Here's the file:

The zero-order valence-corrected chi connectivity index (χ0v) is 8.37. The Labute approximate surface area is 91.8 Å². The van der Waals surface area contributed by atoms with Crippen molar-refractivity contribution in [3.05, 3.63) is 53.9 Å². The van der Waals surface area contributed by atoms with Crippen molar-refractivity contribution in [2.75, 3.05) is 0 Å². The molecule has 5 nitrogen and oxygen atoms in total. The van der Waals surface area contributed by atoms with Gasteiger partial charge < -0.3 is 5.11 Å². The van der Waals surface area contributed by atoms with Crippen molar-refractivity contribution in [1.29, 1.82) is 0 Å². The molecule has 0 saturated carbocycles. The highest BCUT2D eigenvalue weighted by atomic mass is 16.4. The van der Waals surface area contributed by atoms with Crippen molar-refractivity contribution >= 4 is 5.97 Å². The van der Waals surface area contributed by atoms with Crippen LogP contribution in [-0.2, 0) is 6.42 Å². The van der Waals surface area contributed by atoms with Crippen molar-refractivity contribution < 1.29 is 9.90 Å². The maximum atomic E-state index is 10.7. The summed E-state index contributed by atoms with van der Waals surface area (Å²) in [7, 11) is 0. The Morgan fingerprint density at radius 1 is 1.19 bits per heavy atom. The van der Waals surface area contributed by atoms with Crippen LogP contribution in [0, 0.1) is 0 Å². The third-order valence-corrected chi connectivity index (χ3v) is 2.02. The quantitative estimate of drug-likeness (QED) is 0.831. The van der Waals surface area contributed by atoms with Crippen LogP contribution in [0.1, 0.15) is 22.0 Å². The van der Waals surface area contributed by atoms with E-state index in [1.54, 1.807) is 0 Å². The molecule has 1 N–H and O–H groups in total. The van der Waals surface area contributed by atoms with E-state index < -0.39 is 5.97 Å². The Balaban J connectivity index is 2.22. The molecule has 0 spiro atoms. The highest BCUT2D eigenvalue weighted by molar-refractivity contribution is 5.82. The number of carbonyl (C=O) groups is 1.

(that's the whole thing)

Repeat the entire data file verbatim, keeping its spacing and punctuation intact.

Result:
The zero-order valence-corrected chi connectivity index (χ0v) is 8.37. The Labute approximate surface area is 91.8 Å². The van der Waals surface area contributed by atoms with Crippen molar-refractivity contribution in [3.05, 3.63) is 53.9 Å². The van der Waals surface area contributed by atoms with Crippen molar-refractivity contribution in [2.75, 3.05) is 0 Å². The molecule has 5 nitrogen and oxygen atoms in total. The van der Waals surface area contributed by atoms with Gasteiger partial charge < -0.3 is 5.11 Å². The van der Waals surface area contributed by atoms with Crippen molar-refractivity contribution in [1.29, 1.82) is 0 Å². The molecule has 0 saturated carbocycles. The highest BCUT2D eigenvalue weighted by atomic mass is 16.4. The van der Waals surface area contributed by atoms with Crippen molar-refractivity contribution >= 4 is 5.97 Å². The van der Waals surface area contributed by atoms with Crippen LogP contribution in [-0.2, 0) is 6.42 Å². The van der Waals surface area contributed by atoms with Crippen molar-refractivity contribution < 1.29 is 9.90 Å². The maximum atomic E-state index is 10.7. The summed E-state index contributed by atoms with van der Waals surface area (Å²) in [7, 11) is 0. The Morgan fingerprint density at radius 1 is 1.19 bits per heavy atom. The van der Waals surface area contributed by atoms with Crippen LogP contribution in [0, 0.1) is 0 Å². The third-order valence-corrected chi connectivity index (χ3v) is 2.02. The quantitative estimate of drug-likeness (QED) is 0.831. The van der Waals surface area contributed by atoms with Crippen LogP contribution in [0.1, 0.15) is 22.0 Å². The van der Waals surface area contributed by atoms with E-state index in [1.54, 1.807) is 0 Å². The molecule has 1 N–H and O–H groups in total. The van der Waals surface area contributed by atoms with E-state index < -0.39 is 5.97 Å². The Balaban J connectivity index is 2.22. The molecule has 0 spiro atoms. The highest BCUT2D eigenvalue weighted by molar-refractivity contribution is 5.82. The number of carbonyl (C=O) groups is 1.